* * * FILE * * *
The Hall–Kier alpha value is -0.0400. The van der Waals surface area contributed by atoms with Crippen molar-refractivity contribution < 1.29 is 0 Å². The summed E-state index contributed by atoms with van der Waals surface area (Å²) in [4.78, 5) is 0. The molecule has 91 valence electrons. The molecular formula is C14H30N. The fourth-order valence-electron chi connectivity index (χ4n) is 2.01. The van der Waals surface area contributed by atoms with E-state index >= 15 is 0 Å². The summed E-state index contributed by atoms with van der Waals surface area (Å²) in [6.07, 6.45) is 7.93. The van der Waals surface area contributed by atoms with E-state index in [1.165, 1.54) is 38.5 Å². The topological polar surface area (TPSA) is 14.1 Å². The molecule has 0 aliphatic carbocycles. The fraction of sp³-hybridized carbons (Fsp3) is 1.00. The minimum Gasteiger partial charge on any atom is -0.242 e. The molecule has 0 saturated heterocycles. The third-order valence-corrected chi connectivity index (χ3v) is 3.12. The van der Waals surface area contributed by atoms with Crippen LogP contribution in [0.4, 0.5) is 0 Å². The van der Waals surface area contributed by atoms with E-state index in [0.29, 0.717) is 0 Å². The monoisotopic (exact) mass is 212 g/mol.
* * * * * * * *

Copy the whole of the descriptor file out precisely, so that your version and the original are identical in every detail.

The Hall–Kier alpha value is -0.0400. The van der Waals surface area contributed by atoms with Crippen molar-refractivity contribution < 1.29 is 0 Å². The summed E-state index contributed by atoms with van der Waals surface area (Å²) in [4.78, 5) is 0. The molecule has 91 valence electrons. The molecular formula is C14H30N. The fourth-order valence-electron chi connectivity index (χ4n) is 2.01. The van der Waals surface area contributed by atoms with E-state index >= 15 is 0 Å². The summed E-state index contributed by atoms with van der Waals surface area (Å²) in [6.07, 6.45) is 7.93. The van der Waals surface area contributed by atoms with E-state index in [1.165, 1.54) is 38.5 Å². The topological polar surface area (TPSA) is 14.1 Å². The molecule has 0 aliphatic carbocycles. The fraction of sp³-hybridized carbons (Fsp3) is 1.00. The minimum Gasteiger partial charge on any atom is -0.242 e. The molecule has 0 saturated heterocycles. The third-order valence-corrected chi connectivity index (χ3v) is 3.12. The van der Waals surface area contributed by atoms with Crippen LogP contribution in [0.4, 0.5) is 0 Å². The van der Waals surface area contributed by atoms with E-state index in [0.29, 0.717) is 0 Å². The monoisotopic (exact) mass is 212 g/mol.